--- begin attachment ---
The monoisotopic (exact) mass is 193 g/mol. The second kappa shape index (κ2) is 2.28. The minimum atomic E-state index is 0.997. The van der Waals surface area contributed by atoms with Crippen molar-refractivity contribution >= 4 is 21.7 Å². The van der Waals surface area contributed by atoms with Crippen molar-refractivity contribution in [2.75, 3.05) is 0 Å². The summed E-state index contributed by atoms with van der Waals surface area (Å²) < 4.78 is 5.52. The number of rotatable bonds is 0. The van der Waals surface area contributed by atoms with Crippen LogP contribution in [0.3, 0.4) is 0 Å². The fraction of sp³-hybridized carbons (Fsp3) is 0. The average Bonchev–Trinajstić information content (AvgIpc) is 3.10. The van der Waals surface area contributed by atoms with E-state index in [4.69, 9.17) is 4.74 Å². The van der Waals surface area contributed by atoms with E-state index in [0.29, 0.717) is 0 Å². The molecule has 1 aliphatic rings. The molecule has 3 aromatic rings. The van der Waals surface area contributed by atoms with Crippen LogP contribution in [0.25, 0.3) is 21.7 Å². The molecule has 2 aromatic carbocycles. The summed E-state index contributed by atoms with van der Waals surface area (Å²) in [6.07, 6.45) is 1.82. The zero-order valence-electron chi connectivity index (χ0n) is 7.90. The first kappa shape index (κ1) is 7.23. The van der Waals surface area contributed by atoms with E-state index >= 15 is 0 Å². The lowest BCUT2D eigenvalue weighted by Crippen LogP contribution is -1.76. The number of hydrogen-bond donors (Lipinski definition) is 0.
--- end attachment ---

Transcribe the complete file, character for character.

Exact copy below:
The monoisotopic (exact) mass is 193 g/mol. The second kappa shape index (κ2) is 2.28. The minimum atomic E-state index is 0.997. The van der Waals surface area contributed by atoms with Crippen molar-refractivity contribution >= 4 is 21.7 Å². The van der Waals surface area contributed by atoms with Crippen molar-refractivity contribution in [2.75, 3.05) is 0 Å². The summed E-state index contributed by atoms with van der Waals surface area (Å²) < 4.78 is 5.52. The number of rotatable bonds is 0. The van der Waals surface area contributed by atoms with Crippen LogP contribution in [0.3, 0.4) is 0 Å². The fraction of sp³-hybridized carbons (Fsp3) is 0. The average Bonchev–Trinajstić information content (AvgIpc) is 3.10. The van der Waals surface area contributed by atoms with E-state index in [4.69, 9.17) is 4.74 Å². The van der Waals surface area contributed by atoms with E-state index in [0.29, 0.717) is 0 Å². The molecule has 1 aliphatic rings. The molecule has 3 aromatic rings. The van der Waals surface area contributed by atoms with Crippen LogP contribution in [0.25, 0.3) is 21.7 Å². The molecule has 2 aromatic carbocycles. The summed E-state index contributed by atoms with van der Waals surface area (Å²) in [6.07, 6.45) is 1.82. The zero-order valence-electron chi connectivity index (χ0n) is 7.90. The first kappa shape index (κ1) is 7.23. The van der Waals surface area contributed by atoms with E-state index >= 15 is 0 Å². The lowest BCUT2D eigenvalue weighted by Crippen LogP contribution is -1.76. The number of hydrogen-bond donors (Lipinski definition) is 0.